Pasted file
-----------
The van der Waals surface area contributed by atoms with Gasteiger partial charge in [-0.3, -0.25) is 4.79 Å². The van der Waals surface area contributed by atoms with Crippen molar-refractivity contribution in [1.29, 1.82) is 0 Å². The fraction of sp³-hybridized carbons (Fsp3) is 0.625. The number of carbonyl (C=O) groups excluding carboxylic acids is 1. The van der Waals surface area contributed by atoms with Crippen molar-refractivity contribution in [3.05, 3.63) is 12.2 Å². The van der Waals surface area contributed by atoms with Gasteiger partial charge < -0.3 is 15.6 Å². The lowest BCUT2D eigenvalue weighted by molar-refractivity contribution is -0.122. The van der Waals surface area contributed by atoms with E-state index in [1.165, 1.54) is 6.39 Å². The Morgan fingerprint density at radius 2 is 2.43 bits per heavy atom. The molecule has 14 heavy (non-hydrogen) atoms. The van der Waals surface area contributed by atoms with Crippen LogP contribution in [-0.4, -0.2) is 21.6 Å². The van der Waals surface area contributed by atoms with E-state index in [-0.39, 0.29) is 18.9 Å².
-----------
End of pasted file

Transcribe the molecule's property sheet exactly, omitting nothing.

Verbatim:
The van der Waals surface area contributed by atoms with Gasteiger partial charge in [-0.3, -0.25) is 4.79 Å². The van der Waals surface area contributed by atoms with Crippen molar-refractivity contribution in [1.29, 1.82) is 0 Å². The fraction of sp³-hybridized carbons (Fsp3) is 0.625. The number of carbonyl (C=O) groups excluding carboxylic acids is 1. The van der Waals surface area contributed by atoms with Crippen molar-refractivity contribution in [3.05, 3.63) is 12.2 Å². The van der Waals surface area contributed by atoms with Gasteiger partial charge < -0.3 is 15.6 Å². The lowest BCUT2D eigenvalue weighted by molar-refractivity contribution is -0.122. The van der Waals surface area contributed by atoms with E-state index in [1.165, 1.54) is 6.39 Å². The Morgan fingerprint density at radius 2 is 2.43 bits per heavy atom. The molecule has 14 heavy (non-hydrogen) atoms. The van der Waals surface area contributed by atoms with Crippen LogP contribution in [-0.4, -0.2) is 21.6 Å². The van der Waals surface area contributed by atoms with E-state index in [-0.39, 0.29) is 18.9 Å².